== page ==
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Large storage capacity will result in a regulated annual release of about 1,600,000 acre-feet as compared with a dry year natural runoff of 600,000 acrefeet and a wet year natural flow runoff of 5 million acre-feet. Flood flow peaks of 100,000 second-feet will be reduced to 7,000 second-feet at the San Joaquin River. This means a maximum use of the Tuolumne River for domestic water supply, irrigation, flood control, and electric power.

Money available at the present time is not sufficient to complete the dam and appurtenances. We recognize the need for economy in Government and we approve the efforts being made to reduce expenditures. However we do feel that an appropriation of $1,250,000 by the Government is necessary to complete the Cherry Valley project, and urge that such appropriation be made so that the project may be put into operation without further delay.

The construction of the Cherry Valley Dam is under the jurisdiction of the city and county of San Francisco and details of expenditures made to date and to be made are being filed before the committee by the Public Utilities Commission of the city and County of San Francisco.


Mr. CROWELL. I would like to draw particular attention in my written statement to a graph that has been prepared—located in the back of the statement-of the actual operation of our present facilities. It shows what we have accomplished in the matter of flood control. I notice in 1950 the river had a 24-hour flow, 66,959 cubic feet per second. We controlled that to 21,100 second-feet.

The graph for the 4 years of control in this statement shows we have used our present facilities during this time, receiving no benefit as far as we are concerned, and will receive no benefit until the completion of Cherry Dam. So we are deeply concerned. This is the second stage of our procedure on the river. The third and last stage will be the completion of the new Don Pedro Dam which will completely control the river.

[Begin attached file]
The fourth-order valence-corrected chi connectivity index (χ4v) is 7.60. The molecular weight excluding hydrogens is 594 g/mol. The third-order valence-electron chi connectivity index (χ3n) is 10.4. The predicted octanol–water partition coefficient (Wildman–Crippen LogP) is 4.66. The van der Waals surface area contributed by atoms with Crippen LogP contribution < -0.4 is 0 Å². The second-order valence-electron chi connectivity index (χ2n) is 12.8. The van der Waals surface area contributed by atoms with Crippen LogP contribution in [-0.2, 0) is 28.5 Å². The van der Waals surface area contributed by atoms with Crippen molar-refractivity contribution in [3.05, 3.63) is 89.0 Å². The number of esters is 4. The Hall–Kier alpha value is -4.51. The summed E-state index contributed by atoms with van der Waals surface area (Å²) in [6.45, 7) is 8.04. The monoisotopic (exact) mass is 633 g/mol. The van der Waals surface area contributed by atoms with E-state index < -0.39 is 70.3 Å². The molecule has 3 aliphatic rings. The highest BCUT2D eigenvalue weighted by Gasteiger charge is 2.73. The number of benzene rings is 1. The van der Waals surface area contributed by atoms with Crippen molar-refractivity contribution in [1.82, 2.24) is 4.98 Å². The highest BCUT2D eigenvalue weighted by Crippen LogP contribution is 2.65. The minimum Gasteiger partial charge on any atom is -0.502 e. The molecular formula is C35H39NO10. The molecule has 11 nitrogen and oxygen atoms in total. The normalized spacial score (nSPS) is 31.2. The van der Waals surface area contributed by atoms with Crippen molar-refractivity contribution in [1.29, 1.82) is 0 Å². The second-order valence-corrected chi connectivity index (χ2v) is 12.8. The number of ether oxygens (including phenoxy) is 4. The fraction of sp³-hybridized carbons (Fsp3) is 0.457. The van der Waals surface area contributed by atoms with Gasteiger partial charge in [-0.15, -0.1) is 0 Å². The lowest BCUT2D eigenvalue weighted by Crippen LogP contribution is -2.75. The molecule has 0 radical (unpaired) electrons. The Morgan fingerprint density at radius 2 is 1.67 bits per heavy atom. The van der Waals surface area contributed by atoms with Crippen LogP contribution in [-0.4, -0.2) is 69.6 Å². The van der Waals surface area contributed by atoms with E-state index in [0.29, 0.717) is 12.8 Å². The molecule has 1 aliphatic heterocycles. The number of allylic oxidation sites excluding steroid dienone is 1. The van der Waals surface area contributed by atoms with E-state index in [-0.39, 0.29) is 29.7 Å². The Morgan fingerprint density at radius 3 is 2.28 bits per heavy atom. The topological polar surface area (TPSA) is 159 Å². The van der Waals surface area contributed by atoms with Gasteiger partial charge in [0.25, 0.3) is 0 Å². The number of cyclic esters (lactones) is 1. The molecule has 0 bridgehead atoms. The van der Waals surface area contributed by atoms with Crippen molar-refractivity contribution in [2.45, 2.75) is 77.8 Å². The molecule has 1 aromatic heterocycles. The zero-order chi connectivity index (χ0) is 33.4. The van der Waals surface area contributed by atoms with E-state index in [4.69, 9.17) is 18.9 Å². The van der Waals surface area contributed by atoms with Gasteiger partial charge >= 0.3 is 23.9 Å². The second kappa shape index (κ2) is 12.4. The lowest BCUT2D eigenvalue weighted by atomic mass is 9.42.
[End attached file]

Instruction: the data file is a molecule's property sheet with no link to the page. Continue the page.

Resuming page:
Thank you very much.

At this time I would also like to thank you, Mr. Griffith, and your staff for the excellent work you have done.

Mr. GRIFFITH. May I introduce Mr. Keesling of the city of San Francisco.




Mr. KEESLING. Mr. Chairman, in order to be brief and not duplicate in any way, I will state that I concur completely in the statements that have been filed with the committee by Mr. Lloyd, Mr. Kidd, and Mr. Crowell. In addition, as you well know, Mr. Chairman, and as Senator Kuchel knows, the Knowland-Kuchel bill was passed by the Senate after very careful consideration by the Senate Committee on Public Works, followed by careful consideration of the Mailliard bill on the House side, with the result that legislation was passed authorizing an additional amount of $2,500,000 for the overall projects, including approximately $2 million for the completion of the contractual obligations on the part of the Federal Government to the city of San Francisco.

In order to have something in the record, I request the committee for permission to include as part of my remarks, without reading them, certain portions of the committee report.

Senator KNOWLAND. It may go into the record at this point. (The report referred to follows:)



Cherry Valley Reservoir on Cherry Creek, a tributary of the Tuolumne River, is under construction by local interests, with financial assistance from the Federal Government. The existing Don Pedro Reservoir is being operated for flood control. Some planning work has been done on the New Melones Reservoir and the levee and channel improvements on the main river.

The estimated cost and appropriations to date for units of the plan are as follows:


Estimated Appropriated

to date


Cherry Valley Reservoir and New Don Pedro Reservoir, Tuolumne River..
New Melones Reservoir, Stanislaus River..
San Joaquin River levees.

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7, 692,300

The Flood Control Act of 1944 contained monetary authorization of $8 million for partial accomplishment of the plan. The approved budget for fiscal year 1954 includes $200,000 for Cherry Valley Reservoir and $25,000 for planning on the San Joaquin levees and channel work. This appropriation will leave a balance of $83,700 of the authorization available for appropriation after fiscal year 1954.